By "rules" (see highighted) I assume you mean something other than the state standards. You have identified a key part of the problem in contrasting proces vs. end result, but not quite in the way you describe. Despite the drive for higher test scores, most public schools are very process-oriented rather than results-oriented. Everything from schedules to curriculum to behavior to paperwork must follow certain rules, rules which often defy logic, are rarely questioned or examined, and do little to aid learning, more often frustrating it instead. The sad part is most of these rules are local in origin, meaning a local school board, superintendent, or principal has the authority to change them, but does not out of inertia (it's the way things have always been done), or fear. What you get is a system in which the means justify the ends: as long as the proper process is followed, what comes out has to be good, perhaps even optimal.

    I suspect it is this layer of rules that charter schools often avoid, giving them the flexibility to be truly goal-oriented in their approach. Sometimes their atypical approaches succeed, sometimes they fail. So, in a charter school, students are more likely to experience an extreme, whether of achievement or failure. In traditional public school, they experience a middle ground of mediocrity. Avoiding the useless layer of rules is a good thing; experimenting with the education of even a few years' worth of students is not. Charter school experimentation, or deviation from norms, should be based on demonstrated best practices for the population they serve, and not just the whims or off-the-wall ideas of their organizers.
    I've been called a criminal, a terrorist, and a threat to the known universe. But everything you were told is a lie. The truth is, they've taken our freedom, our home, and our future. The time has come for all humanity to take a stand...

  10. #290
    Senior Member sculpting's Avatar
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    Quote Originally Posted by Coriolis View Post
    By "rules" (see highighted) I assume you mean something other than the state standards. You have identified a key part of the problem in contrasting proces vs. end result, but not quite in the way you describe. Despite the drive for higher test scores, most public schools are very process-oriented rather than results-oriented. Everything from schedules to curriculum to behavior to paperwork must follow certain rules, rules which often defy logic, are rarely questioned or examined, and do little to aid learning, more often frustrating it instead. The sad part is most of these rules are local in origin, meaning a local school board, superintendent, or principal has the authority to change them, but does not out of inertia (it's the way things have always been done), or fear. What you get is a system in which the means justify the ends: as long as the proper process is followed, what comes out has to be good, perhaps even optimal.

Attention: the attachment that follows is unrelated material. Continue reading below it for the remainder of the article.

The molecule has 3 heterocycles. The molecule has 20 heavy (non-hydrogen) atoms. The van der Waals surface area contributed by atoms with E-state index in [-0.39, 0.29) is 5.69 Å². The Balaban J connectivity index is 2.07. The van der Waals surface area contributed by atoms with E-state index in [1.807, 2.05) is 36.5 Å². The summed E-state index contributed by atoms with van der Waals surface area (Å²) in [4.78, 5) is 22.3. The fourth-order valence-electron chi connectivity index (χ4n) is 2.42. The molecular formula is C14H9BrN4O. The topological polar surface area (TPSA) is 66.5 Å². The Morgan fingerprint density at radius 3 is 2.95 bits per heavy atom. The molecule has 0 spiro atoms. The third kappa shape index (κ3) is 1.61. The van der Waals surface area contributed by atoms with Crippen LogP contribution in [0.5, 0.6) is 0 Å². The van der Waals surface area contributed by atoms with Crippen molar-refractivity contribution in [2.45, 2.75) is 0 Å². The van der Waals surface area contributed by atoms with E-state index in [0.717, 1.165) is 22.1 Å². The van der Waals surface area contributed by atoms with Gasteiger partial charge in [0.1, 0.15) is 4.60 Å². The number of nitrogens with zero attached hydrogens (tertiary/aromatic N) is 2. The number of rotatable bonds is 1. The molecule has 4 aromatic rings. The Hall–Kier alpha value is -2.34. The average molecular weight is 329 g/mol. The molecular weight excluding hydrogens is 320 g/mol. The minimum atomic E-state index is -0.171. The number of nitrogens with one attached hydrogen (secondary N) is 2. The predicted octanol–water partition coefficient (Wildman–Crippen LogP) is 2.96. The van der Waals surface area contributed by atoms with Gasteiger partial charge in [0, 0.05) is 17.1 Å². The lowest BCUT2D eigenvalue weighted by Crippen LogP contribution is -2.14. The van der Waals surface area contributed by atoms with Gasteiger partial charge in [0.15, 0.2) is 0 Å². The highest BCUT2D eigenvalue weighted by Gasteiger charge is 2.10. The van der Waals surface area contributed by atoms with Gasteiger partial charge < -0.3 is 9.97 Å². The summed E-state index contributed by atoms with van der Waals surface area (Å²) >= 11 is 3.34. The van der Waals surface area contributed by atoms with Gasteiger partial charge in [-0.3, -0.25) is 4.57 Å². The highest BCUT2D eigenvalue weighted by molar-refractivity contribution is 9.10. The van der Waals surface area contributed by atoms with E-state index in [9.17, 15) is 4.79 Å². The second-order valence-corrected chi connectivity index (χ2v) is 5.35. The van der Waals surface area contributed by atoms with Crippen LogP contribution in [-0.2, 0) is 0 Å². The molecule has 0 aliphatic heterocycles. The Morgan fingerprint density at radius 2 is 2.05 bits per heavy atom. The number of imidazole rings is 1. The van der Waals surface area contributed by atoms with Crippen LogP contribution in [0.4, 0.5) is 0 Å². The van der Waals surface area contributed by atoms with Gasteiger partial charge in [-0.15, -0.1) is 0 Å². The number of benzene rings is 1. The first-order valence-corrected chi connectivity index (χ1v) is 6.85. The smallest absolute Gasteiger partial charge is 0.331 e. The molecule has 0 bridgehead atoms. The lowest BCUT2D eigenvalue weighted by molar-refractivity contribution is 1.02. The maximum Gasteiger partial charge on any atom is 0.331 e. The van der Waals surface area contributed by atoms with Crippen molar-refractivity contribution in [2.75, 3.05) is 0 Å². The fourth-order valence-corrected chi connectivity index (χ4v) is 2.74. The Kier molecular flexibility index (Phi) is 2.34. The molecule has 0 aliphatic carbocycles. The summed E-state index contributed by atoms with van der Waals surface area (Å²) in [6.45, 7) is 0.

I suspect it is this layer of rules that charter schools often avoid, giving them the flexibility to be truly goal-oriented in their approach. Sometimes their atypical approaches succeed, sometimes they fail. So, in a charter school, students are more likely to experience an extreme, whether of achievement or failure. In traditional public school, they experience a middle ground of mediocrity. Avoiding the useless layer of rules is a good thing; experimenting with the education of even a few years' worth of students is not. Charter school experimentation, or deviation from norms, should be based on demonstrated best practices for the population they serve, and not just the whims or off-the-wall ideas of their organizers.
    What I see locally is that the scores on test results have become the objective-driving schools to spend upwards of 40% of classtime trying to achive the test results via redundant testing. But if the systems are as locked down as you are describing, it would explain why poor schools still cannot suceed. They are being asked to do something new with the same set of processes.

    I disagree with the bolded. This sounds cold hearted, but if you are seeking to change something to make it better, you have to take the risk of making it worse first. That includes social systems. It seems disturbing because we do not want to do something that places others at risk, but it is foolish to keep doing the same thing we have been doing if it isnt working. I would also argue that public schools have spent many years implementing various "whims" as educational fashion dictated-the exact thing the creed in the OP complained about-but they were done in a very top down manner from the administrative or political level.

    In a charter school, if what you are doing, the "whim", doesnt work-you kids do poorly (or the same as they were doing already for a typical inner city school) and parents choose not to send thier kids there. In effect your school and your whim, go out of business fairly quickly.

    Charter schools survive or perish very quickly, unlike a bad public school. Check out the attached link which illustrates a list of charter schools in the dfw area-with color coded graphics highlighting school performance. This allows a parent to quickly identify if a school is worth sending thier kid to. A bit like consumer reports for buying a car, but instead for finding a good school. http://www.dallasnews.com/sharedcont.../0710/charter/

    I have heard folks say they dont like the idea of treating schools like a business-but if survive or perish as a business means our children receive a better education, then a cold blooded business model seems worthy. The alternative would be to build back in flexibility into public schools-but is that possible at this point or has the entire system become too constrained via regulation and procedure?